In a previous post, I've given a high-level overview of the issues involved in using real people as the basis for your characters. But this raises a very technical issue called libel in fiction. And that can be just as bad as libel in fact.
Here's three steps to consider if you want to take a real person and use them as the basis for a character in your fictional universe:
Step 1: Think of what needs to remain and what can change. If you are going to use an exact clone of a real person, you need to get their permission to do this through a name, image, and likeness release (I'll write about these in a future post). But you can often adapt a real person into a fictional character if you do it right.
This shouldn't be surprising. There are very few truly impossible-to-replicate character descriptions you can write outside of a sci-fi or fantasy setting. So nearly all of us could find many of our personality traits mirrored in someone's fictional characters. If just having a character who resembles a real person was enough to cost you a lawsuit then every author would be breaking the law.
At the Game Developer's Conference in 2006, I saw Ron Moore (the Executive Producer on the Battlestar Galactica reboot) give a fascinating presentation on making adaptations of pre-existing IPs. Using the example of the Starbuck character he walked through the thought process of what you keep and what you don't, to end up with the essence of the original character in a new form and format. Would it really change if you made your main character from a man into a woman? If so, would those changes maybe make a richer story? Asking yourself questions like these might help you start thinking about how best to work through this step.
So what do you need to change?
Step 2: Make sure that you don't just make negative changes. You need to make sure that you don't just make changes that, if you said them about a real person, would be libel.
In Muzikowski v. Paramount Pictures, Paramount made a film based on the story told by Muzikowski in a book he wrote about his experiences coaching baseball in the inner city. It wasn't presented as an adaptation of his book, just based upon it. Muzikowski sued, claiming that he was defamed by the character in the movie that was based upon him.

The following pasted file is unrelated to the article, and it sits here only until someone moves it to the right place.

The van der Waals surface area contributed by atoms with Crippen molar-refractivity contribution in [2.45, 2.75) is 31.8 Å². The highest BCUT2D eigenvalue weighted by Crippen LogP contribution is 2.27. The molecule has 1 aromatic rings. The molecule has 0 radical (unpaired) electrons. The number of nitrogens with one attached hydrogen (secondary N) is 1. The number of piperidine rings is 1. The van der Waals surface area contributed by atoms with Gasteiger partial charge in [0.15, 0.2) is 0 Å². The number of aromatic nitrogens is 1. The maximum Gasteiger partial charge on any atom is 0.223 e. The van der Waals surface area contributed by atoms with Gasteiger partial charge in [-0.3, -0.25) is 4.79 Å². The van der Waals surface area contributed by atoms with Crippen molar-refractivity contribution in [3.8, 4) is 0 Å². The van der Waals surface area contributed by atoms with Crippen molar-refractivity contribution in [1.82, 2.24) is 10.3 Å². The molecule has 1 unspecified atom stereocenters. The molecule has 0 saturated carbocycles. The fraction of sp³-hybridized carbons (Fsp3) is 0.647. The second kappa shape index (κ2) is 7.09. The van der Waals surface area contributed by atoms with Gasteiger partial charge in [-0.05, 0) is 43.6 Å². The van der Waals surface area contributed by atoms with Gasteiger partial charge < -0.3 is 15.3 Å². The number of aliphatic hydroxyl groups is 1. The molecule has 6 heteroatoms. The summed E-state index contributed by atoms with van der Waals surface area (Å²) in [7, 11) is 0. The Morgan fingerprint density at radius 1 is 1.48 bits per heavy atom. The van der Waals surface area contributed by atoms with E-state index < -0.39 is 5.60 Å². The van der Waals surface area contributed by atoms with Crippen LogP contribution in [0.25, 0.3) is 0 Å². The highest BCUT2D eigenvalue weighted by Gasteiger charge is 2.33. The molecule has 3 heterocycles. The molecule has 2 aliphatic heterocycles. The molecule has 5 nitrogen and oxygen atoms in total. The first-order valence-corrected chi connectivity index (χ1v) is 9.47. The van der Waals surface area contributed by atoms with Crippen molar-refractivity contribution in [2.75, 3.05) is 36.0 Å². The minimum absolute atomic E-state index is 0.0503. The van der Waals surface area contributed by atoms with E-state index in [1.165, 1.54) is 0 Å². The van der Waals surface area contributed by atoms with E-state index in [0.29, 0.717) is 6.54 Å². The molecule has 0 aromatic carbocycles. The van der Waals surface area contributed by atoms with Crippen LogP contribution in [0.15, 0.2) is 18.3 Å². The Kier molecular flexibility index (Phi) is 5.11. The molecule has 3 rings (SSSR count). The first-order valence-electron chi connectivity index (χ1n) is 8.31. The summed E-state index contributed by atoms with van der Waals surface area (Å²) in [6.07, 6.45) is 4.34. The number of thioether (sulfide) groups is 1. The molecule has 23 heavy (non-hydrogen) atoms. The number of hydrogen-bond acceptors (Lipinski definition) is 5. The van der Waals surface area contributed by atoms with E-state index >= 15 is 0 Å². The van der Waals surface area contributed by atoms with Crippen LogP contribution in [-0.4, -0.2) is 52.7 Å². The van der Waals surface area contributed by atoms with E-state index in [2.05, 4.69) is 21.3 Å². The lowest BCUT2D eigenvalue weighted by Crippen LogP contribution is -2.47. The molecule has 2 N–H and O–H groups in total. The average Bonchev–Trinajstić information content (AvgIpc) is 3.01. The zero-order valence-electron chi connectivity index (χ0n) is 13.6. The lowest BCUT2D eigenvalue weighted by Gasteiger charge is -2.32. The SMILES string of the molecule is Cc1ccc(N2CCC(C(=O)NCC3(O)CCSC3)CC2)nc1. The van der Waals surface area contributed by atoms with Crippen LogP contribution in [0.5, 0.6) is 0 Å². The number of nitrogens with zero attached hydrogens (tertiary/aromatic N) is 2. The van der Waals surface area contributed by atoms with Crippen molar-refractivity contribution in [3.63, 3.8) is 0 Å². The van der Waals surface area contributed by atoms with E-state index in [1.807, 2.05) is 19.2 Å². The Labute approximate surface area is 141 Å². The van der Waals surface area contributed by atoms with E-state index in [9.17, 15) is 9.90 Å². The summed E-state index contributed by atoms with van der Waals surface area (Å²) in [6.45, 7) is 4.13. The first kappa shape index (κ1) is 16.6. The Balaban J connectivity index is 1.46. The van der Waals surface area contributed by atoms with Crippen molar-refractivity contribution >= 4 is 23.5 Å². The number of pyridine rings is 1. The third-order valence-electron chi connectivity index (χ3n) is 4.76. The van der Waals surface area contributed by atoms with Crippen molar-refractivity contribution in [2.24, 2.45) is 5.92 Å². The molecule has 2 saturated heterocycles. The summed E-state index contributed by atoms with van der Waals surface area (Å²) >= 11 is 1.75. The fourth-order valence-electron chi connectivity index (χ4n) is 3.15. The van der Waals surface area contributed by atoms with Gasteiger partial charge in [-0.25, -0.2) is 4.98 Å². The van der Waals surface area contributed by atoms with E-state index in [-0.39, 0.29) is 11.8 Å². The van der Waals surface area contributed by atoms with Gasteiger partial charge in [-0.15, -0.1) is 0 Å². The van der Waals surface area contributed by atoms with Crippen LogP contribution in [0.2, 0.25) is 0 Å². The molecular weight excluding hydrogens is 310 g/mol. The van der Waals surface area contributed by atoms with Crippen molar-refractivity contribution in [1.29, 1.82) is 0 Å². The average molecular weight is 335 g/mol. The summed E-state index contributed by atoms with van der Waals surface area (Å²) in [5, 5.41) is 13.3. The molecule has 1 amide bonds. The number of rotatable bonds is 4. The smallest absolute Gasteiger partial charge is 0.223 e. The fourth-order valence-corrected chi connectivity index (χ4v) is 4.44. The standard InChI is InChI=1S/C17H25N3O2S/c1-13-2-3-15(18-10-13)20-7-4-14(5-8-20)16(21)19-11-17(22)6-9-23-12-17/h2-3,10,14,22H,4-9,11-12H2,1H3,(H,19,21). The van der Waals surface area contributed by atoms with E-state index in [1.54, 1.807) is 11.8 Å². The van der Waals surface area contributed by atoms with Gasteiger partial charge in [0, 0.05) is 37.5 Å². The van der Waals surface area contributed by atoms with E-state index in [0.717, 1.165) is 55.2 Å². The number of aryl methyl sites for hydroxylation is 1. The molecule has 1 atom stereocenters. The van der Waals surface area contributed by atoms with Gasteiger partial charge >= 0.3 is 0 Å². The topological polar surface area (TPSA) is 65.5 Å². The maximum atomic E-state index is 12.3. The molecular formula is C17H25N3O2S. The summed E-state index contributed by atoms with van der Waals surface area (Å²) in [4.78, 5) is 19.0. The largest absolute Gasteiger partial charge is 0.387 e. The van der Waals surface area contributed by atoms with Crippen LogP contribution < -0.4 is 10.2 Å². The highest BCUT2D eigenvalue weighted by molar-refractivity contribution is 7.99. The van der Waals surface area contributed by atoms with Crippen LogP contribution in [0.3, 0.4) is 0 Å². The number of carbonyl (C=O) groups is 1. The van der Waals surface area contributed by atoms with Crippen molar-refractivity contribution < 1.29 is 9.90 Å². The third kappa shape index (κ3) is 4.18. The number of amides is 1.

The court disagreed. Looking at the movie-Muzikowski and comparing him to the real person, the court found all sorts of non-defamatory distinctions between the two characters. For example the character in the movie had children of his own, while Muzikowski didn't. The court held that distinctions like these meant that the adaptation was permissible, because the adaptation wouldn't cast Muzikowski in a negative light.
However, if the only changes were ones that would be defamatory if said about a real person then the court would have found libel. So if you base your child molester character on a real person, make sure that's not the only difference.
Step 3: Think about what a third party who doesn't know these people would think. That's the proper question to ask.
Tamkin v. CBS Broadcasting is a case about a LA real estate broker couple, Scott and Melinda Tamkin, who sued CBS over being included in an episode of CSI. In the episode a mortgage broker named Scott Tucker (their last name was changed during editing) is said to be into bondage and porn and is thought to have killed his wife, Melinda, during a particularly rough bout of sex, but really she killed herself and framed him.
The Tamkins had been working with a writer for CSI on finding him a house, and when they watched the episode they felt they recognized several of their own personality traits in there: Melinda Tamkin was a runner just like Melinda Tucker, and both she and Scott Tamkin and Tucker used prescription toothpaste. In fact, in the original draft of the script the characters were named Tucker, but they changed the name to Tamkin before filming.
That sure sounds like the Tuckers are the Tamkins, and you'd think the Muzikowski case would be pretty important here to say that CBS shouldn't have let these characters into the episode.
You'd be wrong.
The legal test isn't whether the person on whom you've based the character would recognize themselves, or whether their friends would. It's whether a reasonable person hearing the descriptions of each group of people would think the characters are based on the real people. That's a big difference and so the court held that the portrayal of the Tamkins in the CSI episode wasn't libel.
Truthfully, based on this case I don't really know where the line is any longer. If you can take a person's somewhat-distinguishing personality traits, add a dash of bondage and porn, and then it's okay so long as you change their job... So Tamkin feels like something upon which you maybe shouldn't base all of your characterizations. A safer way would be to use the Muzikowski standard and add a few neutral and positive changes as well as the ones that might make your character more interesting. But either way, you probably have more leeway than you thought.
Muzikowski v. Paramount:
Tamkin v. CBS Broadcasting: